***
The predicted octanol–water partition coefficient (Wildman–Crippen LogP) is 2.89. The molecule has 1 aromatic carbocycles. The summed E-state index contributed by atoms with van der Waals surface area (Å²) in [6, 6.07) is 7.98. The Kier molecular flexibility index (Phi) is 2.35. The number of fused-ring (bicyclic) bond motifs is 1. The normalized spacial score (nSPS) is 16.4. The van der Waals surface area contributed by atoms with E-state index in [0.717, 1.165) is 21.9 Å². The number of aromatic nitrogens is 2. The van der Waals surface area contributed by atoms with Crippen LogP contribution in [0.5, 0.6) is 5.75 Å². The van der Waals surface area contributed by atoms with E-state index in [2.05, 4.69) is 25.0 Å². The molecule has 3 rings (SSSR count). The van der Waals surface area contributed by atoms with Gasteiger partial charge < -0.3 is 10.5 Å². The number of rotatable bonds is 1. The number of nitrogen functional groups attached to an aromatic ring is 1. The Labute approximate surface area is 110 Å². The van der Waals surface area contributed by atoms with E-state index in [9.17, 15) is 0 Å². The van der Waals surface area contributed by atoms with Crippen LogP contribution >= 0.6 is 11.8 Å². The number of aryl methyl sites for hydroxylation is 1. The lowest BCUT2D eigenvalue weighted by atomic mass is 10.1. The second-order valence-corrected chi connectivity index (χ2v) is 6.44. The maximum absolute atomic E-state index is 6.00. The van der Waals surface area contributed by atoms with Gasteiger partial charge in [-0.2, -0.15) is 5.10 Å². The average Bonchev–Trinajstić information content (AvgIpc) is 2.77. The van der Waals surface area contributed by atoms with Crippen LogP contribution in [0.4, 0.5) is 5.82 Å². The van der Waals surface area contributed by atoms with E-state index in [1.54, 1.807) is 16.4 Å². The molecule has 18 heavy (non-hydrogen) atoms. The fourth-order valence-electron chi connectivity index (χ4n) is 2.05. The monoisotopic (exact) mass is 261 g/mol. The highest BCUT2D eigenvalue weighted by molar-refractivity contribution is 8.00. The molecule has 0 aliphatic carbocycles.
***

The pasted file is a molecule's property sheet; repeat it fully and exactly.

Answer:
The predicted octanol–water partition coefficient (Wildman–Crippen LogP) is 2.89. The molecule has 1 aromatic carbocycles. The summed E-state index contributed by atoms with van der Waals surface area (Å²) in [6, 6.07) is 7.98. The Kier molecular flexibility index (Phi) is 2.35. The number of fused-ring (bicyclic) bond motifs is 1. The normalized spacial score (nSPS) is 16.4. The van der Waals surface area contributed by atoms with E-state index in [0.717, 1.165) is 21.9 Å². The number of aromatic nitrogens is 2. The van der Waals surface area contributed by atoms with Crippen LogP contribution in [0.5, 0.6) is 5.75 Å². The van der Waals surface area contributed by atoms with E-state index in [2.05, 4.69) is 25.0 Å². The molecule has 3 rings (SSSR count). The van der Waals surface area contributed by atoms with Gasteiger partial charge < -0.3 is 10.5 Å². The number of rotatable bonds is 1. The number of nitrogen functional groups attached to an aromatic ring is 1. The Labute approximate surface area is 110 Å². The van der Waals surface area contributed by atoms with E-state index in [9.17, 15) is 0 Å². The van der Waals surface area contributed by atoms with Crippen LogP contribution >= 0.6 is 11.8 Å². The number of aryl methyl sites for hydroxylation is 1. The lowest BCUT2D eigenvalue weighted by atomic mass is 10.1. The second-order valence-corrected chi connectivity index (χ2v) is 6.44. The maximum absolute atomic E-state index is 6.00. The van der Waals surface area contributed by atoms with Gasteiger partial charge in [-0.2, -0.15) is 5.10 Å². The average Bonchev–Trinajstić information content (AvgIpc) is 2.77. The van der Waals surface area contributed by atoms with Crippen LogP contribution in [0.4, 0.5) is 5.82 Å². The van der Waals surface area contributed by atoms with E-state index in [1.54, 1.807) is 16.4 Å². The molecule has 18 heavy (non-hydrogen) atoms. The fourth-order valence-electron chi connectivity index (χ4n) is 2.05. The monoisotopic (exact) mass is 261 g/mol. The highest BCUT2D eigenvalue weighted by molar-refractivity contribution is 8.00. The molecule has 0 aliphatic carbocycles.